My list of subjects went: Magpies. Bindweed. Flashes of light. Hills. Uncertainty.

I’ll try to expand a little on the ‘Whys’ behind these below. This list is by no means exclusive, but I think is fairly typical.

Magpies etc

In common with many poets, I like birds. A lot. As a character in Richard Powers’ ‘The Overstory’ says: ‘the birds, they are a gift.’ Conveniently, many birds fly, nest, come to rest, feed and breed near us. Even in a big city. 

As my children would tell you, I’ll never shut up about the time a sparrowhawk spent half an hour using the back wall as a table where it finished off its freshly caught meal of woodpigeon. Once, a pair of goldcrests appeared in a fuchsia and in cold winter days, fieldfares and redwings, occasionally gather in the bare ash tree. In the church tower down the hill, peregrines sometimes nest – glowering down at pigeons from the top.

These more unusual visitors are a delight, but I love the regulars too – boisterous sparrow gangs hurtling into bushes – as if defiant of their own decline, great tits, blue tits, blackbirds, goldfinches, wrens, nuthatches, robins, swifts, woodpeckers, crows, jays, magpies. Venture not too far away, near an urban river and it’s even possible to see kingfishers, surprisingly close to the south circular near Catford – and certainly cormorants, heron, moorhens, coots, ducks etc.  

When I write about birds, I tend to focus on the ones that are there, like the above, near where I live. I also try not to address them in isolation, with the ‘I’ of the poem communing in some abstract private moment. I aim to set birds in context of the place around, as parts of one shared world, rather than being mutual encounters between visitors from separate wild bird and domestic human universes. I don’t always succeed, but like to make the effort. 

This approach is one I also try to apply when writing about other more than human lives, whether animals, insects, trees, plants, moss or fungi. That probably helps explain why I seem to have written a lot of poems featuring bindweed, brambles, cherry laurel and rats. None are perhaps as obviously charismatic as some other creatures, but they are certainly very present. I also have a poem about mistaking the torn edge of a parka for a dead stoat.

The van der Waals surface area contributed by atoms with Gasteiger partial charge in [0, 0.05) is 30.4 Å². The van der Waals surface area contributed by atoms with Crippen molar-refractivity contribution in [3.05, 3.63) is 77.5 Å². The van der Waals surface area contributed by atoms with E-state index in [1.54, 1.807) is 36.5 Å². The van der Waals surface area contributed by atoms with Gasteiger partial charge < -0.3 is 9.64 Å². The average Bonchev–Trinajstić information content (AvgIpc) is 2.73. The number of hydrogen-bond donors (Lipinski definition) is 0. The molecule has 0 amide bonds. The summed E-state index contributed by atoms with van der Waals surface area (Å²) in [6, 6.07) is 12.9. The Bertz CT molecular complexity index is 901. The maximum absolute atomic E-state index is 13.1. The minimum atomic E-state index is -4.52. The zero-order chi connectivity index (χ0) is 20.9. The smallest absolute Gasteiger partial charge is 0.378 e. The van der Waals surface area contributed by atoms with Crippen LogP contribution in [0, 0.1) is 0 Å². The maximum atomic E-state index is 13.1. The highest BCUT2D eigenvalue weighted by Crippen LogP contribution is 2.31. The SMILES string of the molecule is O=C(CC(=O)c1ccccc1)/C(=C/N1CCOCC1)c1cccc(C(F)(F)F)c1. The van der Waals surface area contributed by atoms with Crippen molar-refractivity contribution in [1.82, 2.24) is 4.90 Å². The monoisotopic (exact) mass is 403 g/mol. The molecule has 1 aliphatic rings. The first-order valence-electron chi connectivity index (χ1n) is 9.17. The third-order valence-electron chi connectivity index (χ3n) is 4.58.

Flashes of light

As a topic, this is probably up there in poetry along with birds, the moon, trees and the colour green. Light creeps in, sometimes taking centre stage, in many of my poems. Like so many others, I find the play of light, or light in a particular cast, or time can be utterly transformative. For a while I worked in a building next to the Thames at Blackfriars. At about 3pm on late summer afternoons, arriving out of the sky like a sudden storm of sparkling dust, a gold light would briefly settle on the buildings lining the river and on the water itself. The effect seemed miraculous, like something from a painting or film. Yet, was simply the sun moving. For a few moments, I’d find that I could barely look away. So yes, I frequently delight in light. 


I like a good hill, I like a bad hill. I have written a fair number of poems about or featuring hills, in cities, beyond cities. I wrote a post a while back about Solsbury Hill near Bath. This probably encapsulates well a good sense of my fascination/irritation for the big lumpy things. As for urban hills, I try to write them as I see them, but always with a sense of their underlying history – as with this one ‘Flower of Bristol’ that first appeared on Atrium. I also sometimes like to pretend that if you could only peel back the layers of pavement and tarmac, beneath you’d be able to locate the original, pre-settlement grassed version. 


Last on my non-exhaustive Tweeted list of typical Matt Gilbert poetic subjects is uncertainty, which, handily, I have covered, in part, above already. 

Bonus subject

One other subject strand I often feel drawn to, but rarely get a good handle on and rarer still get published, are poems inspired by politics, news and current affairs. I find myself regularly upset, angered and enraged by things politicians do, say or fail to do. Equally, social injustice and environmental damage and destruction often move me to write something about a story or an issue. Too often these end up as ranty screeds – all heat and no light. A couple of examples, such as Blue Fruit, I’ve posted on the blog, in a moment of madness. This is an area I’d like to pursue further, but with a touch more subtlety. 

If you’d like to read more of my actual poems, rather than me talking about them, there’s a published elsewhere tab on the blog header, which has links to various poems of mine that someone else has liked enough to share. I also have a book coming out in spring with Black Bough, so you could buy or borrow a copy of that. 

Right, I’m off to listen more intently to a thrush that’s belting out its repertoire not too far from here. Part of me wants to be enthralled, but I’m also thinking, ‘it’s not spring yet, you’re too early, oh no, maybe this is down to our climate disaster?’ 

Keep the questions coming.